Jack Wilshere has admitted he was surprised by the criticism levelled at him by former England international Paul Scholes and confirmed he called the retired midfielder to talk in more depth about his apparent lack of progress at Arsenal.
Speaking on Sky Sports back in March Scholes two-footed his way through an analysis of Arsenal’s title chances before turning his critical eye in the direction of 22-year-old Wilshere.
“Jack Wilshere came on the scene and looked a top young player but he has never really gone on,” he said.
“He needs the characters like Vieira next to him to take him to the next level. He doesn’t look any better player now than he did when he was 17.”
Frustrated by the harsh words Wilshere disclosed to the Mirror yesterday that he deliberated over contacting the ex-Manchester United man before finally sourcing Scholes’ number via England coach Gary Neville.
“For the next few days after he said that, I sat down and talked to my dad and a few of the coaches here. I just wanted to hear what he thinks,” said Wilshere
“I respect him so much and I think he can make a great coach for any young player. I am a young player and he has been there and done it, so I wanted to hear what he had to say.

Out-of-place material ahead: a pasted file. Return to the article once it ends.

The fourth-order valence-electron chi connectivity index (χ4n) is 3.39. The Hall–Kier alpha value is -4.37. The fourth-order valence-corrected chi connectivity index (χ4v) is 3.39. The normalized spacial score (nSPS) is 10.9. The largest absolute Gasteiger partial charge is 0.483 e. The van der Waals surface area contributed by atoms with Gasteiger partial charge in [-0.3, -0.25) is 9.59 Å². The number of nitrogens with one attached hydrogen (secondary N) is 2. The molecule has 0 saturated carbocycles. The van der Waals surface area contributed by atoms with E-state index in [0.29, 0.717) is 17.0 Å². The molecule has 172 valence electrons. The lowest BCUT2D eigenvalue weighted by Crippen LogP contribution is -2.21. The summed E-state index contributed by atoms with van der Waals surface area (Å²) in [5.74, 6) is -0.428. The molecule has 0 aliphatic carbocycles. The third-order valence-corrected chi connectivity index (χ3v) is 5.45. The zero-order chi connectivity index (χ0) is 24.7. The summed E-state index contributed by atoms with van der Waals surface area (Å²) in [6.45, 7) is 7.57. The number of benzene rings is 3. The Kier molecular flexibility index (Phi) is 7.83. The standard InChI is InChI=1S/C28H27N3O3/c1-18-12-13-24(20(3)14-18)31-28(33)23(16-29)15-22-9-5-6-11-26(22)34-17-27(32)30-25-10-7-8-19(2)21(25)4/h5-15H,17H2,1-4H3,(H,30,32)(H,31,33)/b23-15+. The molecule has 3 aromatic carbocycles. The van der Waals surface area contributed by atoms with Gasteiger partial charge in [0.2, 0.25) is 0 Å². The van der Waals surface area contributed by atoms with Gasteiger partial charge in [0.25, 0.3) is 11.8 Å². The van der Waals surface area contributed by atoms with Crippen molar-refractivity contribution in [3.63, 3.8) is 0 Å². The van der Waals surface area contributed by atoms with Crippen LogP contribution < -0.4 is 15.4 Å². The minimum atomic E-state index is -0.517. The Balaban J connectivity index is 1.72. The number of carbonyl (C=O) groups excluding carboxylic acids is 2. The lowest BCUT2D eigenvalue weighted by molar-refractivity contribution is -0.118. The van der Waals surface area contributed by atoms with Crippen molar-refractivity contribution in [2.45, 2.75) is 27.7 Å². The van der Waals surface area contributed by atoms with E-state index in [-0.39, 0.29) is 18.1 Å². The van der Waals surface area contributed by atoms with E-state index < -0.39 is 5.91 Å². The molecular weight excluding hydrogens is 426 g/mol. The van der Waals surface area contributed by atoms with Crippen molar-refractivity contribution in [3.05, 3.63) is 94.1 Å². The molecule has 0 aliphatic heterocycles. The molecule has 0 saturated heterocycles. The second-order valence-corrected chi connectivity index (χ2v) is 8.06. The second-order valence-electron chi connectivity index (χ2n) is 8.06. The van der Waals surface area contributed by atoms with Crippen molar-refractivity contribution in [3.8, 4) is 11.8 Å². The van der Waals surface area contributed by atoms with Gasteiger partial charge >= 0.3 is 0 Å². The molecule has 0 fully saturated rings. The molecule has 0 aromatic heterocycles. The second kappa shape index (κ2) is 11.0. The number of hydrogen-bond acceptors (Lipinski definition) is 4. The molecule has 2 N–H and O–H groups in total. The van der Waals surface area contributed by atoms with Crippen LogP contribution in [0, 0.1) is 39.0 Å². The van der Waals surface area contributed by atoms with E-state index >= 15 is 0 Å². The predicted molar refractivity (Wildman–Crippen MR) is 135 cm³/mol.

“We had quite a good chat. He is entitled to his opinion, I just wanted to know…
“If it had come from a less respected player, I could say, ‘What are you talking about’, but it came from Paul Scholes! So I wanted to get to the bottom of it.
“I spoke to him, he explained it a bit better and told me what he thought I should work on. For me, he’s the best English midfielder of all time.
“He was right, in a certain way. When I first burst onto the scene there was all this noise [about me] and then I got injured. I have had bad luck with injuries but I can’t keep saying I’ve been injured a lot.
“There comes a time when you stop being a kid and I think that’s what he’s referring to – ‘He’s young, he’s got all this potential, you have to start fulfilling that potential.’
“This season, I have improved a lot, scored a few more than I have in the past and got a few more assists. That side of things…
“You can keep the ball and you can look good but it’s those stats that matter. That’s what I have to build on.”
On one level you might think there was little need for Jack to rise to Scholes’ bait, on the other it demonstrates a maturity and self-awareness that bodes well for the future.
As a teenager Jack was a particularly eye-catching talent (he remains so) but put under the microscope by the media he was inevitably bigged up as something he had yet to become. Throw a couple of ridiculously lengthy injuries into the mix and naturally his development has been a little stunted, however, at the age of 22-years-old he still has over 10-years left at the top and is already a mainstay of the England World Cup set-up.
You only have to look at Aaron Ramsey’s impact this term to see that hard work and determination can quickly have the doubters back-peddling. It wouldn’t surprise Arseblog News to see Jack make a similarly emphatic return to form next year.